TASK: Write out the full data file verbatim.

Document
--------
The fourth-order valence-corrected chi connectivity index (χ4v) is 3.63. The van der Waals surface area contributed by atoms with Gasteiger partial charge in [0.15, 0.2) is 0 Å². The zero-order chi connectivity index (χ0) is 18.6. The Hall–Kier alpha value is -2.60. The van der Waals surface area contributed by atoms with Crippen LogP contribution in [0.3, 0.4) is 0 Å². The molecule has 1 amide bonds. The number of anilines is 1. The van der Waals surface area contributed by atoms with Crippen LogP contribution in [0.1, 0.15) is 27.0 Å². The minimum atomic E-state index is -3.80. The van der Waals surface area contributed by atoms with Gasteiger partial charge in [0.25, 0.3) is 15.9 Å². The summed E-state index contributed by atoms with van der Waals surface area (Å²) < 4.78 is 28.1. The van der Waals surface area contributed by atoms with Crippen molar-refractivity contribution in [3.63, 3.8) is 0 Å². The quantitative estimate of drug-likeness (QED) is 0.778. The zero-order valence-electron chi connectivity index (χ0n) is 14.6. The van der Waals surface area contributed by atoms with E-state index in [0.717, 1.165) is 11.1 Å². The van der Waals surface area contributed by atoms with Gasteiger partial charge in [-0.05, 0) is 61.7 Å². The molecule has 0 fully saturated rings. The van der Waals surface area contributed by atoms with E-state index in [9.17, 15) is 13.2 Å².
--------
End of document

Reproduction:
The fourth-order valence-corrected chi connectivity index (χ4v) is 3.63. The van der Waals surface area contributed by atoms with Gasteiger partial charge in [0.15, 0.2) is 0 Å². The zero-order chi connectivity index (χ0) is 18.6. The Hall–Kier alpha value is -2.60. The van der Waals surface area contributed by atoms with Crippen LogP contribution in [0.3, 0.4) is 0 Å². The molecule has 1 amide bonds. The number of anilines is 1. The van der Waals surface area contributed by atoms with Crippen LogP contribution in [0.1, 0.15) is 27.0 Å². The minimum atomic E-state index is -3.80. The van der Waals surface area contributed by atoms with Gasteiger partial charge in [0.25, 0.3) is 15.9 Å². The summed E-state index contributed by atoms with van der Waals surface area (Å²) < 4.78 is 28.1. The van der Waals surface area contributed by atoms with Crippen molar-refractivity contribution in [3.63, 3.8) is 0 Å². The quantitative estimate of drug-likeness (QED) is 0.778. The zero-order valence-electron chi connectivity index (χ0n) is 14.6. The van der Waals surface area contributed by atoms with E-state index in [0.717, 1.165) is 11.1 Å². The van der Waals surface area contributed by atoms with Gasteiger partial charge in [-0.05, 0) is 61.7 Å². The molecule has 0 fully saturated rings. The van der Waals surface area contributed by atoms with E-state index in [9.17, 15) is 13.2 Å².